The Economic History of the Solar System 

It’s my intention to write some science fiction.  Near future, hard science fiction based on tech that we can believe in today. To do this, I create some serious constraints for myself.  No faster then light travel. No artificial gravity. No aliens or, even, alien artifacts. No laser blasters and no spaceships zooming around like WW2 era airplanes.

But, to make these novels workable, I need conflict and stakes.

So I will look to that most ancient and human source of conflict and stakes – economics.  This means I need an economic history for my setting. NASA and its probes will unveil the Solar system as it is and create the physical setting. I need an economic history to complete the human setting.

These posts are my attempt to create a believable economic history to the settlement of our Solar System.

Update: I have decided that the posts will be written in past tense. It just makes it easier. I’m speculating but just down a single line of thought and it’s a lot easier to write in past tense.

The (growing) outline is as follows:

The Early Period:


For those interested, here’s some of the links that I have used as inspiration for this fictitious history.

Economic History of the Solar System: Links


Hands off the Steering Wheel

The other day I needed to drive across town to pick up a parcel. The depot was in a part of town that I don’t normally visit so, as usual, I secured the phone in the hands-free cradle and let Google tell me what to do. I had two choices,via the motorway or via the back streets. I chose the backstreets simply because the first set of lights made it a minute quicker.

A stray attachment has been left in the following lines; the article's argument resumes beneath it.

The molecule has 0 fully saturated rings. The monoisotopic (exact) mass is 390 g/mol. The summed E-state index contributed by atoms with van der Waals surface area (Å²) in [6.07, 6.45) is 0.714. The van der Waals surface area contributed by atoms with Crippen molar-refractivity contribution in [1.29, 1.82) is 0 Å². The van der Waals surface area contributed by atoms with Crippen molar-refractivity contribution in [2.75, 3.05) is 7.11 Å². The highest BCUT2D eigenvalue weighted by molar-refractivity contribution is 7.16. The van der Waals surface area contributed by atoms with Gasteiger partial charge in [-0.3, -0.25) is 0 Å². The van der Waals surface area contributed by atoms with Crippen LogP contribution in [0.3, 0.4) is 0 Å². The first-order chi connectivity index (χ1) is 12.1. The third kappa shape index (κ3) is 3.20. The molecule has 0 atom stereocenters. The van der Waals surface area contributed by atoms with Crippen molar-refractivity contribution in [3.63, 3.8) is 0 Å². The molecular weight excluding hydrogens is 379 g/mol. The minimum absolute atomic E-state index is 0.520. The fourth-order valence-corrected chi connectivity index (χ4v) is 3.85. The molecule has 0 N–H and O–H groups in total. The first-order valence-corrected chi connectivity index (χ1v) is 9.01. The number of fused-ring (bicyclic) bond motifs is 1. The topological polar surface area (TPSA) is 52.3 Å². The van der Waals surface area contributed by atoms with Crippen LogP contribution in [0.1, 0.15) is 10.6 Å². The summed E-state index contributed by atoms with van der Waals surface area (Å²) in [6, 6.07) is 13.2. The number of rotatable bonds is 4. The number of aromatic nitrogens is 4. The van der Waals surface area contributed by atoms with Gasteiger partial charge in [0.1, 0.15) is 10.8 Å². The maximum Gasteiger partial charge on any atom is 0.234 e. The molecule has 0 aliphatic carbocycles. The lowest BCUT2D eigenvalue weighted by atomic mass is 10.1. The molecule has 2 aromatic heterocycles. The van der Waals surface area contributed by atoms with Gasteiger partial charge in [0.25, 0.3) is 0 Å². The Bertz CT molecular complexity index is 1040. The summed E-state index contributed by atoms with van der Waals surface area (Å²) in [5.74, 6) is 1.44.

As I drove I reflected that Google must have chosen those routes knowing the traffic profile and time of day. Otherwise how could it have got the timing of arrival so accurate.

As I drove, the streets were empty and strange. These were streets that I had never seen before and would never have visited any other way. What would I have done without Google? I would have used a map. Taken the motorway and taken the closest exit ramp then used the map from there rather than the complex route Google chose. I’d have been another car on the motorway clogging it up. As I looked around, I saw all this unused infrastructure – empty streets when the motorway was probably loaded with cars.

Auckland has a traffic problem. The motorways clog up too quickly and here I was on empty streets. Perhaps the answer is Google, Google maps and driver-less cars. Take the choice away from people. They put in a destination and Google gets them there – no choices, Google decides the route. That way all this infrastructure gets used more efficiently. Don’t build more roads, just better use the ones that we have.

The fine of the future “driver had his hands on the steering wheel.

This is great inspiration for a short story, one that I would like to call, “Just Drive.” Perhaps one day I will write it. Rebellion against authority by doing something we currently take for granted. But which is right, using infrastructure effectively or the freedom of choice to sit, crawling, on the motorway?